BANGKOK, July 6 (Reuters) - As far as Manchester City fans are concerned, Thaksin Shinawatra is a billionaire with the war chest needed to bring trophies and European soccer to a success-starved club.
They probably couldn’t care two cents that he was once the Prime Minister of Thailand.
But to the educated urban classes in his homeland, he is a power-hungry crony capitalist who plundered the economy, subverted democracy and led one of the most corrupt governments in Thai history.
Thaksin’s estimated 81 million pounds ($163.8 million) takeover of City could herald a return to the glory days for the club, whose last major success came in 1976 when they beat Newcastle United to win the League Cup.
The former Bangkok policeman has already put his cash to good use by paying off the club’s debt and hiring a high-profile manager in former England coach Sven-Goran Eriksson who signed a three-year contract with the club on Friday.
City fans hope a transfer kitty Thaksin has pledged to strengthen the squad will be as much as 50 million pounds.
But if his last 10 months are anything to go by, City may wonder what they’ve got themselves into.
Thaksin was booted out in a coup last year and is being investigated on more than a dozen counts of alleged corruption and asset concealment. More than $1.5 billion has been frozen in his Thai bank accounts.
On May 30, a junta-appointed tribunal found Thaksin’s Thai Rak Thai (Thais Love Thais) party guilty of electoral fraud and banned him and 110 party executives from politics for five years.
The generals had hoped he would vanish from the public eye, but analysts say the takeover will only tighten his mesmerising grip on a country obsessed with English soccer.
“This is all public relations. He fears he is losing his political power and he is fighting back,” said Wanchai Rujawongsanti, a sports columnist with the Bangkok Post.
“He wants his job back and he’s using Thailand’s love of football to maintain his high profile here,” he said.
The City takeover is third time lucky for the ethnic Chinese former telecoms tycoon.
In 2003, Fulham owner Mohamed al Fayed rebuffed his offer for the club, and Thaksin followed up a year later with another bid — also unsuccessful — for Liverpool.
But while Thaksin has proven business acumen, his knowledge of soccer is basic at best.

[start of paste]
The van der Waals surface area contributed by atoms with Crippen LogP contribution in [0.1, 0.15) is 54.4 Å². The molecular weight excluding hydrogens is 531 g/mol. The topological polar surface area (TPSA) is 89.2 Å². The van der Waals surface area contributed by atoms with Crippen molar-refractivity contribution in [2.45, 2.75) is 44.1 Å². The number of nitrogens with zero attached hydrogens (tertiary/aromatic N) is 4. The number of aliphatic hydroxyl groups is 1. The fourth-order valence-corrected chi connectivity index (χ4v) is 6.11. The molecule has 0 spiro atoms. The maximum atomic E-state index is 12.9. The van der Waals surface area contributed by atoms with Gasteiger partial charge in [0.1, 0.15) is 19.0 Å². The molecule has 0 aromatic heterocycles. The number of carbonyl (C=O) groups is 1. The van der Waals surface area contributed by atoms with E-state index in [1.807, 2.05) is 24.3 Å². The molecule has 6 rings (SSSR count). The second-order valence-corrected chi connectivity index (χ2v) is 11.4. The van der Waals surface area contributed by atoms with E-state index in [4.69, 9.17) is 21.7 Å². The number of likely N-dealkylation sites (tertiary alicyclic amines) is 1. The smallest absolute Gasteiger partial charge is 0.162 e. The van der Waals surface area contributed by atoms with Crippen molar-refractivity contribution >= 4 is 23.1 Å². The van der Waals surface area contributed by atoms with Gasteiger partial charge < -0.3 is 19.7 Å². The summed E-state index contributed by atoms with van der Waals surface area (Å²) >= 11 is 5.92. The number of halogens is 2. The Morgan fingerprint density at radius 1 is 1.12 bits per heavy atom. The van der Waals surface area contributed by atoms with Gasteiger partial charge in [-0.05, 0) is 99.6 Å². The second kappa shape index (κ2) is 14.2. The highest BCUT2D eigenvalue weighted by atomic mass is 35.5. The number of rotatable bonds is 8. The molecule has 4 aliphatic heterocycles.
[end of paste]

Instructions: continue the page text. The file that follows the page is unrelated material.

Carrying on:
A “keen” Liverpool fan who struggled to name key players, Thaksin was branded clueless by Thai national team skipper Kiatisak Senamuang after he criticised the team’s performance in the 2006 World Cup qualifiers.
“He doesn’t even know how football is played,” Kiatisak said. “It’s not as simple as buying a foreign club.”
Born in 1949 into a family of Chinese silk merchants, Thaksin became a policeman before winning a scholarship to study criminal justice in the United States.
In 1987, he started a small computer dealership, which evolved into Shin Corp, a telecoms conglomerate which made him one of Thailand’s richest and most powerful men.
Having entered politics, he won unprecedented landslide election victories in 2001 and 2005 on the back of policies promising rural development, cheap loans and professional healthcare for the price of a bowl of noodles.
But his rise was not without controversy.
In his first term, the self-styled “CEO premier” convinced corruption investigators he had made “an honest mistake” in failing to declare millions of dollars of shares signed over to his maid, his driver and a security guard.
A 90-day war on drugs in 2003 showed he was tough on crime but the deaths of 2,500 people outraged human rights groups, who said most of the deaths were extrajudicial killings.
Thaksin also drew flak for his iron-fisted crackdown in Thailand’s insurgency-plagued Muslim south, and has been widely accused of muzzling his critics and stifling press freedom.
Last year’s tax-free $1.9 billion sale of his family’s company Shin Corp to a Singapore state company angered the educated classes, who took to the streets to demand his head for corruption and abuse of power.
Few Thais believe he will be in the political wilderness for long.
“Buying this club is a shrewd move,” said political analyst Thitinan Pongsudhirak of Bangkok’s Chulalongkorn University.
“The Thai authorities didn’t want to let this deal go through. If Manchester City start winning matches, people will go wild for Thaksin.”